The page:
Table of Contents

  • Green growth has been a strategic pillar of the OECD’s work since 2009, when OECD member countries mandated the organisation to develop a Green Growth Strategy. Green growth has entered almost all areas of work across the OECD, including the Directorate for Public Governance and Territorial Development. The directorate’s mission is to help governments at all levels design and implement strategic, evidencebased and innovative policies to strengthen public governance; respond effectively to diverse and disruptive economic, social and environmental challenges; and deliver on governments’ commitments to their citizens.

  • Pursuing green growth in cities is more important than ever in light of the explosive urban growth expected over the coming decades. Today, for the first time in human history, over half of the world’s population lives in urban areas. By the end of the century, this share is projected to rise to around 85%, out of a world population of about 10 billion. This implies there will be 5 billion new urban dwellers to accommodate in the years ahead.

  • Chapter 1 starts by defining urban green growth. It provides an overview of the main drivers of urban growth and the urban activities that can reduce impact on the environment. It presents four main policy instruments that urban policy makers can use to foster green growth and discusses the factors that may affect their policy choices and scope of action, including national policies. Finally, six policy scenarios illustrate the potential impact of green growth policies on the economy.

  • Chapter 2 provides evidence for the important role cities play in both national growth and environmental performance. While cities can generate the positive effects of agglomeration economies, such as higher income and productivity levels, they are also vulnerable to negative agglomeration effects such as congestion, pollution and pressure on natural assets. This chapter underlines the strong link between cities’ environmental performance and urban form and demonstrates how cities can lower the abatement costs of national environmental policy targets, notably through transportation and land-use policies. This points to the key challenge of greening urban infrastructure, within the context of lagging global investment in infrastructure.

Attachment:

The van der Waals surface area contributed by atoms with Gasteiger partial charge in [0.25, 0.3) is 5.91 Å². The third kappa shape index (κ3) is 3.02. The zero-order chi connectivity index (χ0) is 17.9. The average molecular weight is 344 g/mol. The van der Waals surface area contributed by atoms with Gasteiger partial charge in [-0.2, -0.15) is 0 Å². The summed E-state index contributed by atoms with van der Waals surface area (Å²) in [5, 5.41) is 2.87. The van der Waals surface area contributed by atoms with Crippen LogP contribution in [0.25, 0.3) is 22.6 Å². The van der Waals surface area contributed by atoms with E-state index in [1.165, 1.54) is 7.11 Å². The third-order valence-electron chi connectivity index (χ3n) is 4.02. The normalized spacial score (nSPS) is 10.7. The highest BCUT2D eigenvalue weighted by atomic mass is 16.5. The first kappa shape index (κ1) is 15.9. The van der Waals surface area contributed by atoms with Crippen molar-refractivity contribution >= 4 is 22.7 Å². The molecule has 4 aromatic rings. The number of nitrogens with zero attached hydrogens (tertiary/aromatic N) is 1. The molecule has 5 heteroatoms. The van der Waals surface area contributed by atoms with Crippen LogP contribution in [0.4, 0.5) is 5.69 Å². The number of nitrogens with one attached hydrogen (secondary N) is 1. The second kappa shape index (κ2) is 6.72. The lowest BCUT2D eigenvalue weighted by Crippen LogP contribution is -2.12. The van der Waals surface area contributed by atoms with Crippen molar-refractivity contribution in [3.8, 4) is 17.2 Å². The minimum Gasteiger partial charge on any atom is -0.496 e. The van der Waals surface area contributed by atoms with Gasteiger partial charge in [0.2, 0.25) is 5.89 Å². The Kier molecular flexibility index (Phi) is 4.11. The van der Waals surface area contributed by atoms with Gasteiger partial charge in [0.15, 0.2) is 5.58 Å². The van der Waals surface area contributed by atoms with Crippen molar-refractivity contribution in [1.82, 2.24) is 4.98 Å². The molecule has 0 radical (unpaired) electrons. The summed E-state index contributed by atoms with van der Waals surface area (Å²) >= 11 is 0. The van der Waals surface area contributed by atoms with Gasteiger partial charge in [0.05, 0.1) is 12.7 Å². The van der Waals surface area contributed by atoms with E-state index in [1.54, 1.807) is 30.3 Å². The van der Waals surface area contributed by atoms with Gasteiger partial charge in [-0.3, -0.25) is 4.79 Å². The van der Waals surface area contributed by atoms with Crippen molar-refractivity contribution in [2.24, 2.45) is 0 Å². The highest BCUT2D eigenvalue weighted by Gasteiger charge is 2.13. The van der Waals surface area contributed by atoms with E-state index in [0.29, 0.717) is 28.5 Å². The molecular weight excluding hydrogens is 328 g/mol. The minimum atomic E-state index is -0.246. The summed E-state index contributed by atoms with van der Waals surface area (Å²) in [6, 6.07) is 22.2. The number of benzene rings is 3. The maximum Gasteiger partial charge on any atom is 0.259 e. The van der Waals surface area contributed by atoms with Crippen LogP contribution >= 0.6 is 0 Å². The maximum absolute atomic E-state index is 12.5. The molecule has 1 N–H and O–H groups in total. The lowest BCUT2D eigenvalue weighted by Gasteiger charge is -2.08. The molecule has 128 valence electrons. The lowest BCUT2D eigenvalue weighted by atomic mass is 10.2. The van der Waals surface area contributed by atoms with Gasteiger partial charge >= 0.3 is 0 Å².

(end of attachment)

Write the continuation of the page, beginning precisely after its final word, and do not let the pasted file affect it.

• The OECD has conducted four green city case studies (Paris, Chicago, Stockholm and Kitakyushu). These consider the potential impacts of urban green growth policies on i) jobs; ii) urban attractiveness; iii) local production of green goods and services; and iv) the value of urban land. While the small number of case studies and limited data are not sufficient to provide extensive evidence of the impact of urban green growth activities on the above goals, the case studies do offer preliminary insights into the types of policies that are most likely to contribute to each goal in urban sectors such as land use, transportation, the built environment, energy and waste. The chapter highlights examples of these policies and strategies to overcome obstacles in implementation.

  • This chapter assesses the main governance and financing challenges in implementing green growth in cities. Multilevel governance – co-ordination across sectors and among different levels of government, private sector and civil society – is an important tool for integrating environmental and economic priorities into urban activities. This chapter proposes a framework for addressing potential gaps in co-ordination and suggests ways in which national governments can enable green growth in cities. This is followed by a discussion of the opportunities for increasing funding for urban green growth, which include aligning local revenue sources (including taxes, fees and charges) with green growth priorities. It will also be essential to mobilise private finance for green infrastructure investments, through mechanisms such as public-private partnerships, development charges, loans, bonds and carbon finance.

  • This annex presents an overview of the indicators currently available to inform green growth policies in cities.

    The case studies informing this report have aimed to increase urban policy makers’ understanding of which green policies are most likely to contribute to employment growth, urban attractiveness, the local production of green goods and services, and urban land values. However, this report stops short of assessing specific urban green growth policies’ impact on economic growth or the environment, as the data to conduct such an assessment still do not exist. This is itself a major problem for urban policy makers: many cities seeking to foster green growth lack reliable, valid metrics for measuring their progress.